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Preparing for a soft landing

Robert Nystad, Head of research UNION Gruppen

Drivers in the property market have been very powerful in the recent times, which has given several years of high returns. Interest rates fell substantially from 2011, reflecting rate developments internationally initially and then the impact of the oil price slump on the Norwegian economy.

The most recent decline in interest rates was a consequence of an economic downturn, which primarily affected southern and western Norway. Oslo enjoyed two simultaneous strokes of luck – both low interest rates and a strong rental market. A slight decline in market rents was admittedly experienced in 2015, but low supply-side growth contributed to a relatively speedy recovery. Rent levels in Oslo have risen a great deal since mid-2016.

Interest rate developments have now gone into reverse. The gap between the yield for “normal” property in Oslo and the overall lending rate on bank loans has narrowed substantially in recent years, and is at the 2007 level. That means the equity yield – first-year cash flow to equity after interest charges – is under pressure.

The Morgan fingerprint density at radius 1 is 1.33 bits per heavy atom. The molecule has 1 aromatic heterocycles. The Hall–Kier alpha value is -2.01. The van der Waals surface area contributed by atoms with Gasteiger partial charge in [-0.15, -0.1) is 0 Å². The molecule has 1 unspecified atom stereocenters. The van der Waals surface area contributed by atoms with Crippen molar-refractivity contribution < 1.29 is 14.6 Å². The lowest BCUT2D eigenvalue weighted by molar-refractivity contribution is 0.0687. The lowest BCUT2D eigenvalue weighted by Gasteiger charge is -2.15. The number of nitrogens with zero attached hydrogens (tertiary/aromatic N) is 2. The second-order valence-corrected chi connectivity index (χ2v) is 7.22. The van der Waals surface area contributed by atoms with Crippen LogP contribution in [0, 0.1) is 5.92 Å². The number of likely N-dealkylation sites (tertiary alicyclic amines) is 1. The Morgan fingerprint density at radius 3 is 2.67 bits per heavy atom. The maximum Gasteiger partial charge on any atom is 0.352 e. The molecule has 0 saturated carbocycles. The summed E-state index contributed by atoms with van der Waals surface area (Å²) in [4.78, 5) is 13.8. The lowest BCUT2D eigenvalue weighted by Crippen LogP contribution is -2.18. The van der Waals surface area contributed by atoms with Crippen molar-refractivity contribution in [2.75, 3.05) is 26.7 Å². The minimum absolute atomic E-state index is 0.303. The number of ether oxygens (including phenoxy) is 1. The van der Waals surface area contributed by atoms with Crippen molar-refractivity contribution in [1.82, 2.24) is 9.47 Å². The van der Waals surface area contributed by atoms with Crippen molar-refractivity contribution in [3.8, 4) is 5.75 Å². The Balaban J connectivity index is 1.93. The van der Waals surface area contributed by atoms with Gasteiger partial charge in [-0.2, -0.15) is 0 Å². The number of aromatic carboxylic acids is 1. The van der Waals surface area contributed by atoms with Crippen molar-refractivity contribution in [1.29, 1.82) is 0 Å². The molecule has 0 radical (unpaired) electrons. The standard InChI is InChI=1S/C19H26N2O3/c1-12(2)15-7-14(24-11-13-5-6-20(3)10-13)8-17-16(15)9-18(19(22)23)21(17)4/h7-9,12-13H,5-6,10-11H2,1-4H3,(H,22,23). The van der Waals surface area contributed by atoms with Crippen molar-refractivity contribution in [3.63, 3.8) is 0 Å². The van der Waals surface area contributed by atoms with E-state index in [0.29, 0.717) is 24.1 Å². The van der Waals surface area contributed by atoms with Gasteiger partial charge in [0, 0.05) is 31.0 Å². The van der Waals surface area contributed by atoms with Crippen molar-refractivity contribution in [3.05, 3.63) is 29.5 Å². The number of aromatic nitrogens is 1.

Investors have accepted this development since a strong rental market has contributed to greater expectations for future returns. The signs are that 2019 will be another strong year in the rental market, and we have raised our forecast for rent growth because office vacancy has declined more than expected.

However, the newbuild volume is set to rise sharply in 2020, and half the space under construction has yet to be let. At the same time, we expect conversion of offices to other applications will decline gradually in the years to come. After several years with scant addition of new office space, we expect a net rise of roughly 130 000 m2 in 2020. There is nothing dramatic in that, but the addition of new space will probably be large enough to curb today’s brisk rent growth.

Next year, interest rates are likely to be higher and expectations of future rent growth lower than they are today. We therefore expect prime yield to rise in 2019 for the first time in seven years.

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